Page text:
Red Peak deserves a place on the final list of options, because:
- A lot of people like it and are prepared to say so.
- It conforms with the basic concepts of flag design without being enslaved to them.
- It has strong cultural reference points without being didactic or obvious.
It looks like a flag, it’s visually bold and symbolically subtle. It’s not the only one with those attributes, but it’s the only one that’s got any public support, so put the damn thing on the ballot. It’s easy.
I could quibble with the reference points. To me, mountains don’t come at the top of the list of things that represent New Zealand. But that’s possibly a matter of taste. Maybe I’d feel different if I lived under Aoraki.
The worst thing about it is its involvement with the Union Jack. Why is that desirable? Cutting the apron strings was the primary motivator for changing the flag in the first place. I don’t give a damn about England, or whatever it is that the Union Jack represents.
Still, these are minor quibbles compared to the garbage that the flag committee came up with. I almost feel sorry for them to have made a list which is so uniformly unpopular. Their legacy will be right up there in the pantheon of lame and lousy government initiatives.
Speaking of the Government, as everyone knows, the process was backwards from the beginning. Not only are the two decisions the wrong way round (choosing a design before establishing the need for one), but – as a result – the public interest is growing even as public influence decreases. No wonder everyone’s so pissed off.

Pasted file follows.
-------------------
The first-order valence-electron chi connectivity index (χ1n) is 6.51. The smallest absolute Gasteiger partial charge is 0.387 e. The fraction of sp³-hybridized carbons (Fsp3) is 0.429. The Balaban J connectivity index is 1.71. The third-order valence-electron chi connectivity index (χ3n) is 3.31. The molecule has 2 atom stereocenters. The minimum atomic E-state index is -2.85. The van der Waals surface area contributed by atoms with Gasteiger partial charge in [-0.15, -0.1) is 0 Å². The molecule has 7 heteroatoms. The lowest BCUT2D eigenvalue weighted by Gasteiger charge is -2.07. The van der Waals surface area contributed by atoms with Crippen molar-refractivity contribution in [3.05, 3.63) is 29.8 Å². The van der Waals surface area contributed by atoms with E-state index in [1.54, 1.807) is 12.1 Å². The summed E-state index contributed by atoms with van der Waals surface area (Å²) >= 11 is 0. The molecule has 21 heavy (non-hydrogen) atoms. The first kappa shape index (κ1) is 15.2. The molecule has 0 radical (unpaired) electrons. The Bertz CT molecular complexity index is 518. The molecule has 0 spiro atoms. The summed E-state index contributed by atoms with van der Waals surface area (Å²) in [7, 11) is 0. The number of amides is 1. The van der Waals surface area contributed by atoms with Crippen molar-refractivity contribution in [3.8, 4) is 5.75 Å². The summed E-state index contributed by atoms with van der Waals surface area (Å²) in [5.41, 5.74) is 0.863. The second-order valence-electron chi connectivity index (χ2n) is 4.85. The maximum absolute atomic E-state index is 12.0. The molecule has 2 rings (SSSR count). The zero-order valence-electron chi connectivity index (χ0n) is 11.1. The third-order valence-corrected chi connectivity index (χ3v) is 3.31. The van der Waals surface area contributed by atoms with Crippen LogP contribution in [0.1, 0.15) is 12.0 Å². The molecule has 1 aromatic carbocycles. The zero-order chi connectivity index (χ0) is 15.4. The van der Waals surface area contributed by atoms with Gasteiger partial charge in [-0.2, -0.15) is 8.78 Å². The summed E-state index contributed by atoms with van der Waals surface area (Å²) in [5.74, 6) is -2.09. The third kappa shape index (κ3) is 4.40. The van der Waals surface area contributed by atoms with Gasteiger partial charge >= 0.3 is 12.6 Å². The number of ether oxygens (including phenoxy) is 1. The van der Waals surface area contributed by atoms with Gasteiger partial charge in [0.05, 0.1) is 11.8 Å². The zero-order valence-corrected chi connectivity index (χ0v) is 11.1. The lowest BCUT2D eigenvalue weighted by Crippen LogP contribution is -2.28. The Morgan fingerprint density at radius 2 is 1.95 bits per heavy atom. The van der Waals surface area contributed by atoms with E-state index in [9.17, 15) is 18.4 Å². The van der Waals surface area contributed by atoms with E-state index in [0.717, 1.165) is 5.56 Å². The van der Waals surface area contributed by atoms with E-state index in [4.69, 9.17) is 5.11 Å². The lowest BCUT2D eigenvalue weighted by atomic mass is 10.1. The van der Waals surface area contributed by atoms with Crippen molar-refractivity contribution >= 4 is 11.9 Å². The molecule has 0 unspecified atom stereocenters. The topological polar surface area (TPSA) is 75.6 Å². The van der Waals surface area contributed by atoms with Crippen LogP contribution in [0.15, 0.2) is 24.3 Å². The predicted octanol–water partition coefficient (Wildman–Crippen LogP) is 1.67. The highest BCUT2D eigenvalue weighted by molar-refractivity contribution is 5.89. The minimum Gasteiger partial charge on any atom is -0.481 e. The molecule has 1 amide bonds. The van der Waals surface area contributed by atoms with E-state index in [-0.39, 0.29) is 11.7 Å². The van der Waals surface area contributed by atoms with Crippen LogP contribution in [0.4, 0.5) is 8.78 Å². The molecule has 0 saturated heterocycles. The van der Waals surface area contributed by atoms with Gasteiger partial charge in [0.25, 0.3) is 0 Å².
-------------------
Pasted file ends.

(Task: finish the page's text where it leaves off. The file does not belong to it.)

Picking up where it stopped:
There is some chatter on social media that losing the current flag will somehow endow the Government with more freedom to sign us all away under the TPPA. To my reading, nobody who advances this argument has sought to dignify it with any strong evidence. It mostly seems to hang on something called Due Authority, which – if it exists at all – is apparently the magic fairy dust by which the Queen exercises her head-of-stateness over us. Even less credibly, it is said to be intrinsically bound up with the Union Jack part of the flag, and that removing the latter will have the effect of dissolving the former.
I’m not a lawyer. But if you are, and especially if you specialise in constitutional law, please comment on this below. The oracle of Google has nothing to say about Due Authority, other than some somewhat fanatical bloggers using it in the context I’ve outlined above.
It’s hard to tell if the proponents of this argument seriously believe that John Key will be unable to sign the TPPA with the current flag, or whether they’re closet royalists who struggle with the idea of breaking so much as even a symbolic connection with mother England.
And yet: given the uniformly dreadful options provided by the committee; and given the National Government’s penchant for bending the rules when it makes them look good; and given the Government’s strong need for anything to distract the people from the TPPA; you’d think that including Red Peak in the final four would be easy peasy.